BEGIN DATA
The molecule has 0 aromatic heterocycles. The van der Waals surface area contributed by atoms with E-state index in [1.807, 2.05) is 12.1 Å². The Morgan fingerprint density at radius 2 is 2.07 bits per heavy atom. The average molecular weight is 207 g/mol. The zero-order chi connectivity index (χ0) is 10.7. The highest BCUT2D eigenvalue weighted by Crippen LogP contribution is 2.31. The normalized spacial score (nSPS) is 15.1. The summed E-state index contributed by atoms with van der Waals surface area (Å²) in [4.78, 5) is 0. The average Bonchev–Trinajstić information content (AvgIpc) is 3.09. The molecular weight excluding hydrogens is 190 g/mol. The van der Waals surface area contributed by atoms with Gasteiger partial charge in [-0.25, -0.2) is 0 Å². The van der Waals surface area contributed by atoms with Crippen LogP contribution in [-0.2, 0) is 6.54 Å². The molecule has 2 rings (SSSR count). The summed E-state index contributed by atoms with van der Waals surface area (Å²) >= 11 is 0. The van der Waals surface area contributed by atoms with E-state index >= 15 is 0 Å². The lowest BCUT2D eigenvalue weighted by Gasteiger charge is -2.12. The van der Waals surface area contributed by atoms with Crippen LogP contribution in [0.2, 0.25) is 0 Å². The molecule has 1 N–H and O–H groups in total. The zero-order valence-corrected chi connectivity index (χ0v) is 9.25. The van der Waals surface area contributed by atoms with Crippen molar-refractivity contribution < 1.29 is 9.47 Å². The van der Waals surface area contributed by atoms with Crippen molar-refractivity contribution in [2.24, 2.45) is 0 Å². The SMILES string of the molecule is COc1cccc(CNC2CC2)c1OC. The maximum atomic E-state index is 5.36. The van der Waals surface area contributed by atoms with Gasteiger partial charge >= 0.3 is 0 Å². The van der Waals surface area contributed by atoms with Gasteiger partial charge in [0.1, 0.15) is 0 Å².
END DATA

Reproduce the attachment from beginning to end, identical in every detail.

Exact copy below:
The molecule has 0 aromatic heterocycles. The van der Waals surface area contributed by atoms with E-state index in [1.807, 2.05) is 12.1 Å². The Morgan fingerprint density at radius 2 is 2.07 bits per heavy atom. The average molecular weight is 207 g/mol. The zero-order chi connectivity index (χ0) is 10.7. The highest BCUT2D eigenvalue weighted by Crippen LogP contribution is 2.31. The normalized spacial score (nSPS) is 15.1. The summed E-state index contributed by atoms with van der Waals surface area (Å²) in [4.78, 5) is 0. The average Bonchev–Trinajstić information content (AvgIpc) is 3.09. The molecular weight excluding hydrogens is 190 g/mol. The van der Waals surface area contributed by atoms with Gasteiger partial charge in [-0.25, -0.2) is 0 Å². The van der Waals surface area contributed by atoms with Crippen LogP contribution in [-0.2, 0) is 6.54 Å². The molecule has 2 rings (SSSR count). The summed E-state index contributed by atoms with van der Waals surface area (Å²) >= 11 is 0. The van der Waals surface area contributed by atoms with E-state index >= 15 is 0 Å². The lowest BCUT2D eigenvalue weighted by Gasteiger charge is -2.12. The van der Waals surface area contributed by atoms with Crippen LogP contribution in [0.2, 0.25) is 0 Å². The molecule has 1 N–H and O–H groups in total. The zero-order valence-corrected chi connectivity index (χ0v) is 9.25. The van der Waals surface area contributed by atoms with Crippen molar-refractivity contribution < 1.29 is 9.47 Å². The van der Waals surface area contributed by atoms with Crippen molar-refractivity contribution in [2.24, 2.45) is 0 Å². The SMILES string of the molecule is COc1cccc(CNC2CC2)c1OC. The maximum atomic E-state index is 5.36. The van der Waals surface area contributed by atoms with Gasteiger partial charge >= 0.3 is 0 Å². The van der Waals surface area contributed by atoms with Gasteiger partial charge in [0.1, 0.15) is 0 Å².